Associate New York Critic
There is quite an intriguing theatrical event occurring at the Rattlestick Theater, where two ninety-minute plays separated by a thirty-minute communal dinner break takes the stage to engage an audience of fifty, in two compelling dramas. The playhouse is stripped down to its original walls discovering weathered multi paned windows and worn wainscoting, wearing years of neglect, with some sections beyond repair. This is the performance space, perhaps a foreshadowing of a shared theme of discovery, as two brave young people make a journey following the steps of their ancestors only to reveal the ugly past and face the troubled and turbulent present.
The first play deals with Marnie (a fiesty, determined and fearless Leah Karpel) who is a direct descendant of Merriweather Lewis. She makes an unexpected visit to her estranged grandmother Alice (a solid and stoic Kristin Griffith), on what is left of the family farm. Alice has been selling off parcels of the family legacy to developers, who are devouring the small rural town and spitting out hundreds of new luxury condominiums. Alice has a roommate Connor (a calm and sensitive Arnie Burton) who is not only a friend but a caretaker, since Alice had to fight to survive cancer. There are more than enough confrontations between the three characters as secrets surface when layers are slowly peeled away from the protective façade they have built up over the years. Marnie exposes Connor as a closeted homosexual, delves into the depths of her mother’s suicide, challenges the sale of her heritage and in protest, she pitches her tent on the front lawn, refusing to leave. Ms. Griffith captures the pain, strength and fortitude of a crusty Midwest grandmother with perfection, but it is the piercing honesty in her eyes that conveys her compassion. Mr. Burton packs his character with fervent dignity, profound insight and tactful humility. Although Ms. Karpel gives a strong performance it lacks nuance and depth, but this may be the fault of the script or direction.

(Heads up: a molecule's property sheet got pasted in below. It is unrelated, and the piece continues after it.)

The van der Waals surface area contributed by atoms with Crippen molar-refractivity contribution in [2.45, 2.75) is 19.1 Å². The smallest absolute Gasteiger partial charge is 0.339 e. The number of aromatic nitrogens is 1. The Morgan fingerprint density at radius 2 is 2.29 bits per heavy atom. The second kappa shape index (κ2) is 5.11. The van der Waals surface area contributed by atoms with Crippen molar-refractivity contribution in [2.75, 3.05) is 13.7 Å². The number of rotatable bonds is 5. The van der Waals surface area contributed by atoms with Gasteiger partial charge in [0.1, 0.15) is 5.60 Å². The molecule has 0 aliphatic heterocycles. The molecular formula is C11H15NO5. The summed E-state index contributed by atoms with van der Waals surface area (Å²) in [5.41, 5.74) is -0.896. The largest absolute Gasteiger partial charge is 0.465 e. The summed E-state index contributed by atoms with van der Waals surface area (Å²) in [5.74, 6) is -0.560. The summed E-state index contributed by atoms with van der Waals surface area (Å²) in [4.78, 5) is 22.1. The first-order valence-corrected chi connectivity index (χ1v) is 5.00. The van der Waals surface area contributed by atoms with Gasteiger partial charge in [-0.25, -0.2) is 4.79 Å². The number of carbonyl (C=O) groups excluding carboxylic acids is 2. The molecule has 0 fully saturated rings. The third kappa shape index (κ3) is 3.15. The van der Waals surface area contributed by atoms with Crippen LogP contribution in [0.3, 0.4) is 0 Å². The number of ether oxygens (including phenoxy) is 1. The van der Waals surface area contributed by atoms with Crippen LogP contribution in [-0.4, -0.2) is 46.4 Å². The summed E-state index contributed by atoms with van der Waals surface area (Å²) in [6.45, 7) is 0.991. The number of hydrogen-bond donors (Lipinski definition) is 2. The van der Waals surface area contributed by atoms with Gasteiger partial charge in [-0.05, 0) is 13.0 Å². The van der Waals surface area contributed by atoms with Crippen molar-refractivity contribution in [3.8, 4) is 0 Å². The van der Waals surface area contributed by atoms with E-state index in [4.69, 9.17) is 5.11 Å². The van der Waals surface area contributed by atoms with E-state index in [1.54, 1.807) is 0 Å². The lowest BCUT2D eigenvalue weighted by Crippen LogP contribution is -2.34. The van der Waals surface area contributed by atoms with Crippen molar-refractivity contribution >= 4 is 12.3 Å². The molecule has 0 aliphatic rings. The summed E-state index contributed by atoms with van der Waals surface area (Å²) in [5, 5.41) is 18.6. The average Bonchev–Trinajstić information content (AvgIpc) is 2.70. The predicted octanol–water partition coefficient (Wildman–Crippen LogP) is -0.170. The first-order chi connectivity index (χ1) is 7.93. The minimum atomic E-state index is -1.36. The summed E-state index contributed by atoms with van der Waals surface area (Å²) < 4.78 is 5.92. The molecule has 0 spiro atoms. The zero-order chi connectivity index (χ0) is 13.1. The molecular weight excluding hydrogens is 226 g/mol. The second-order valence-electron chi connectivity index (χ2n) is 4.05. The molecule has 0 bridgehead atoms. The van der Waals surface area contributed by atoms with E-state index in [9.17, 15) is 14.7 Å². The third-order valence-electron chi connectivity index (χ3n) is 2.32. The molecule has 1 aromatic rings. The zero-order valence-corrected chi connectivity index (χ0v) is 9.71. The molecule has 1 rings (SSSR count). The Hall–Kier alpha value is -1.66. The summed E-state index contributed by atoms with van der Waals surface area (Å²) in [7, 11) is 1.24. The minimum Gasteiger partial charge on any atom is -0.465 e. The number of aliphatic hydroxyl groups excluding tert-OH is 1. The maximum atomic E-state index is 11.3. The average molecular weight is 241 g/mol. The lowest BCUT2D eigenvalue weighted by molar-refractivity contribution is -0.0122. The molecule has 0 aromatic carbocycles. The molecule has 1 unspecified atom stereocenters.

After the dinner break the audience visits Clarkston on the other side of the river from Lewiston where Jake, (a frail but determined Noah Robbins), is found following the trail of his distant relative William Clark. This is merely a pit stop on his way to the shores of the Pacific Ocean, but to support his trek and bide his time, he takes a job at the Cosco across the street from the hotel. It is here that he meets co-worker Chris (a pragmatic and sensitive Edmund Donovan) and once again secrets penetrate the present causing torment and disruption. As the lives of these two young men collide, their diffidence and insecurity explode, as shrapnel of anger, pain and longing is hurled at their dreams. Enter Chris’ single mother Trisha, (a robust yet fragile Heidi Armbruster), a recovering drug addict who is desperately trying to reestablish a peaceful relationship with her son. All shed their exterior skins and bleed the truths of their existence until they collapse and need some sort of infusion of hope.